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Nutrition vs. Weight Loss

The reason most of us are concerned with diet is for weight loss. We count calories, ignoring the purpose of food consumption: nutrition. Genes in our cells determine the hereditary aspects of life, including susceptibility to disease.

Environmental factors, such as diet and lifestyle, modify genetic patterns. Nutrition and calorie counting are easily compatible.

Many foods have little or no nutritional value but lots of calories:

  • Donuts
  • Potato chips
  • French fries
  • Cookies
  • White bread, rolls, toast
  • Butter

Some foods are nutritious but also contain lots of calories:

  • Hamburgers
  • Fried chicken or fish
  • Tempura vegetables

And, finally, some foods are nutritious AND low in calories:

  • Lean meats
  • Vegetables
  • Fruits
  • Whole grains

The trick is to choose from the third category most of the time, the second category occasionally, and the first category as seldom as possible.

Recognizing that pleasurable tastes are a thrilling sensual experience and that an occasional hamburger is human, just avoid the French fries and malt (except for those rare occasions when you truly deserve them!)

There is another property of food that is of primary concern, and that is roughage.

Roughage (otherwise known as bran, fiber, etc.) is a primary contributor to appetite suppression. We feel full and proper digestion.

The main sources of fiber are vegetables, fruits, and whole grains. And they are all in the optimum category.

This is getting easy.

If you eat fruits and vegetables, whole grains, and lean meats, your diet will be nutritious and low calorie.

It’s that easy: no secrets. Always to for the Fiber and Roughage.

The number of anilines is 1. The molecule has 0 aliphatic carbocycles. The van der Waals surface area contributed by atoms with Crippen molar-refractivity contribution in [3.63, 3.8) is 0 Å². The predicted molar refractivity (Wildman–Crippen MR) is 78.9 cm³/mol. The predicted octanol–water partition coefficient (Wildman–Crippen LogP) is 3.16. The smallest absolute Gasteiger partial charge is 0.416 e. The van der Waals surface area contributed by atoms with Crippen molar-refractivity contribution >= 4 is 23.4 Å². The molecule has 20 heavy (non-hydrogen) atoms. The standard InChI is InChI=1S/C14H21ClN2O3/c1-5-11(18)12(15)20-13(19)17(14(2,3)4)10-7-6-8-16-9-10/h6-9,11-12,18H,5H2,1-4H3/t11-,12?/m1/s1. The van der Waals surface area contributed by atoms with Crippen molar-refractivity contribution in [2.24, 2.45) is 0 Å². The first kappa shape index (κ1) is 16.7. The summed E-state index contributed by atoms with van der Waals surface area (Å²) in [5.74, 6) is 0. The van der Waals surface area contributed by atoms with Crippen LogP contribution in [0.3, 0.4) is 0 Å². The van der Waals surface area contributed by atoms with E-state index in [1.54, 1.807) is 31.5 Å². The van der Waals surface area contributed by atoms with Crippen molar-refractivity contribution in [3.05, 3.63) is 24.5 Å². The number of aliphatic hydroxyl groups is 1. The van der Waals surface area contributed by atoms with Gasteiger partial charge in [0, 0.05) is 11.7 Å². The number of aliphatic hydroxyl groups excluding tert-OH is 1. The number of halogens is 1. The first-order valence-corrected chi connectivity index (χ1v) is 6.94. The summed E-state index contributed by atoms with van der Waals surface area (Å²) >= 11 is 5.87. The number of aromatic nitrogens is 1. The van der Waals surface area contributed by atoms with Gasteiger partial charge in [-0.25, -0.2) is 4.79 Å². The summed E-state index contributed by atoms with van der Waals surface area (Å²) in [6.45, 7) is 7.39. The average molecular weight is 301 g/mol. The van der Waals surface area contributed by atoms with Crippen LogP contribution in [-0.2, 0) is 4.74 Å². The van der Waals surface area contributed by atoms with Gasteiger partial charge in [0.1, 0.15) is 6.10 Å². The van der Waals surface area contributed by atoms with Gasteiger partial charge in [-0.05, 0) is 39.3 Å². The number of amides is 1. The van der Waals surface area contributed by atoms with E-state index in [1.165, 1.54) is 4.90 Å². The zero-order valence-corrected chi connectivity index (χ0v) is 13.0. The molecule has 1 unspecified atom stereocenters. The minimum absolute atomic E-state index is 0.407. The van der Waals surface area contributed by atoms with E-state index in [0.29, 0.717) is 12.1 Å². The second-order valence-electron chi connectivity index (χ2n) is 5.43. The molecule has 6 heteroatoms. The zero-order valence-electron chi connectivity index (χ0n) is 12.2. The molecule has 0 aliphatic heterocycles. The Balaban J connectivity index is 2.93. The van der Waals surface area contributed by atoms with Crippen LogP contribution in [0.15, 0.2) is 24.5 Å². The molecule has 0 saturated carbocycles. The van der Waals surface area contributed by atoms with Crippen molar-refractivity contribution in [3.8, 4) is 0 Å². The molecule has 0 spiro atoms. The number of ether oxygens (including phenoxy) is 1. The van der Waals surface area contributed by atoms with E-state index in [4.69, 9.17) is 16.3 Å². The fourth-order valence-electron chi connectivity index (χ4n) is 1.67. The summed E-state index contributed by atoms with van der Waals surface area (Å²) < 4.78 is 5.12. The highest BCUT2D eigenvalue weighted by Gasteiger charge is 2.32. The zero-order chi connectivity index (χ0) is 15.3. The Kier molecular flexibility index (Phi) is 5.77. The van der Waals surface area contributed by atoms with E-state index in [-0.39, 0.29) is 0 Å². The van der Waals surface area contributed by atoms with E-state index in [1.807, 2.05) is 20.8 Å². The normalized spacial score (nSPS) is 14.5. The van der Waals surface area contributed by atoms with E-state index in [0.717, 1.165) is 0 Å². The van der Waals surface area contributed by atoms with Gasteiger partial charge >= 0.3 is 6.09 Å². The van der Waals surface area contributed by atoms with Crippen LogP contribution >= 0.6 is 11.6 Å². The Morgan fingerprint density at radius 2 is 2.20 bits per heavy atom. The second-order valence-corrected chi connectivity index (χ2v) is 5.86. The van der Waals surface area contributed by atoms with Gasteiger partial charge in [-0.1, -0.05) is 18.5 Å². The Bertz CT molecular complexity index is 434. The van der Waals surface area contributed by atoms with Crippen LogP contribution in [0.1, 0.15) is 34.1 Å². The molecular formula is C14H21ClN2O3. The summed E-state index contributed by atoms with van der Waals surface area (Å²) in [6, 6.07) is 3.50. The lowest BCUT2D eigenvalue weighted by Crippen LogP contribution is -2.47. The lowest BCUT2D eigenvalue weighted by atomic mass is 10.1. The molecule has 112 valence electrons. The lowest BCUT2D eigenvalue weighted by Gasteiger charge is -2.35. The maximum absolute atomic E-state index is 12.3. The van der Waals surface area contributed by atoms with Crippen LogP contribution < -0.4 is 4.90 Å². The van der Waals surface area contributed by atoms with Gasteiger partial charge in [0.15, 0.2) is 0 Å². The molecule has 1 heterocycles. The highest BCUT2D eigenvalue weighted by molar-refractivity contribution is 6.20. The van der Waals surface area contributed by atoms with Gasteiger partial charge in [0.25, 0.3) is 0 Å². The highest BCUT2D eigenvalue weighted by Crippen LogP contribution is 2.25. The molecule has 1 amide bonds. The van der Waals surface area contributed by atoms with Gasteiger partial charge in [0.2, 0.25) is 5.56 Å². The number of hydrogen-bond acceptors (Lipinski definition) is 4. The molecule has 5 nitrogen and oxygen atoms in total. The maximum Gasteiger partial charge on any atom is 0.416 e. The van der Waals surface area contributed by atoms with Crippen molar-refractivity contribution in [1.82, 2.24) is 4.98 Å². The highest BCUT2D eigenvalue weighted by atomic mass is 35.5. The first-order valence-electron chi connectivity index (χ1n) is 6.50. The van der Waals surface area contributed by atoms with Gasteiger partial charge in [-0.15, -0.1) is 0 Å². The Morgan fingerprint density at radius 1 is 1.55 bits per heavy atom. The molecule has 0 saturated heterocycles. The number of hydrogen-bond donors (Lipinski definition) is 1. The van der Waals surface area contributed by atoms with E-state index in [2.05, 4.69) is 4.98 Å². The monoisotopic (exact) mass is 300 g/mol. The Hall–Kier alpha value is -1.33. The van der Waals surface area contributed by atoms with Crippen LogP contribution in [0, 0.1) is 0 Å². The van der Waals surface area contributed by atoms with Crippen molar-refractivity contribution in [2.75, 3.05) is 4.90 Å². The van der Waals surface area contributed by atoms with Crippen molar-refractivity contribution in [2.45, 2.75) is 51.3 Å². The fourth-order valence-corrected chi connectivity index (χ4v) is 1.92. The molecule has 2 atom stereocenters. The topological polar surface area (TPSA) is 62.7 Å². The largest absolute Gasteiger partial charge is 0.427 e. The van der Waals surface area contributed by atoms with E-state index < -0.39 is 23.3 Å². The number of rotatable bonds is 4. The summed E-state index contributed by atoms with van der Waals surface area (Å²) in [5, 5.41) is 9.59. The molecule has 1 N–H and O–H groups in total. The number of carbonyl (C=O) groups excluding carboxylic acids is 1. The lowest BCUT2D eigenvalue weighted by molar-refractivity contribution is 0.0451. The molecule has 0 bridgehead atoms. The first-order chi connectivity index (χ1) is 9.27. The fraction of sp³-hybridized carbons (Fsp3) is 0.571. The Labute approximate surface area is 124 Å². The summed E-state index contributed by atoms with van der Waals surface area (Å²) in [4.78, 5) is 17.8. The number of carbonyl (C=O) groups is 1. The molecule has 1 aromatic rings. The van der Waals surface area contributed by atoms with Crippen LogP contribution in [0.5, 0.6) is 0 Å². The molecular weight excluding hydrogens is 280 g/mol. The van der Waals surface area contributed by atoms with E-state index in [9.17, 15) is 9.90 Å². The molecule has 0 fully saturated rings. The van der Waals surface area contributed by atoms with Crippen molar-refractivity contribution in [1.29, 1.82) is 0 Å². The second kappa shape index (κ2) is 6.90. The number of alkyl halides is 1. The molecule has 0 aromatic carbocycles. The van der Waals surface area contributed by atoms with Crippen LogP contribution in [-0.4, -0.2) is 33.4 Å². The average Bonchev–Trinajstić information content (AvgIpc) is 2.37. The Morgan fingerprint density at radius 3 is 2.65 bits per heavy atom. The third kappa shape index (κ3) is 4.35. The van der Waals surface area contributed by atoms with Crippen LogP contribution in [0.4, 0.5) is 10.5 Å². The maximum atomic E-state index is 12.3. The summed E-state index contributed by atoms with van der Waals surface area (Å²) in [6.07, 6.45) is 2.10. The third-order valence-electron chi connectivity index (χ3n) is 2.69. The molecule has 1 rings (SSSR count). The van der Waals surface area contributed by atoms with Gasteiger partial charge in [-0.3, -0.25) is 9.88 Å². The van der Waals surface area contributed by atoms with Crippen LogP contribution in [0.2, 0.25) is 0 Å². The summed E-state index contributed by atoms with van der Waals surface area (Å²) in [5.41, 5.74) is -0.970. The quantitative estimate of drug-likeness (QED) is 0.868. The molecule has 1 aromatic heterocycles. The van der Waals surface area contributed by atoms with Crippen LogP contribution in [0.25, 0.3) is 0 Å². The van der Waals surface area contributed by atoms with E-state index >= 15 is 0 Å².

Always go for the least-processed food: Fresh over frozen or canned, raw or lightly cooked veggies. It can’t be this simple. But it is!

This diet can be considered a Fiber or Roughage Balanced

If you always go for the roughage, you eat balanced, nutritious, low-calorie foods that make efficient peristaltic action possible (i.e., regular bowel movements and complete waste disposal).

Mix your vegetables by color. Light-colored lettuce (iceberg) has little nutritional value (although it is a low calorie). Try using spinach instead of lettuce in your salads.

All of my favorite restaurants have a salad bar or a good vegetable ( not a lettuce salad ) salad. A small iceberg-lettuce salad is not what I’m looking for in the way of food.

Trim the fat off the edges of the steak and pull the skin off the chicken, and you’ve got a reasonably low-calorie and very high-protein food.

There is a trend to use fewer meats, but some meat is necessary unless you are extremely careful with food choices and food combining. A little meat makes complete nutrition fairly easy.

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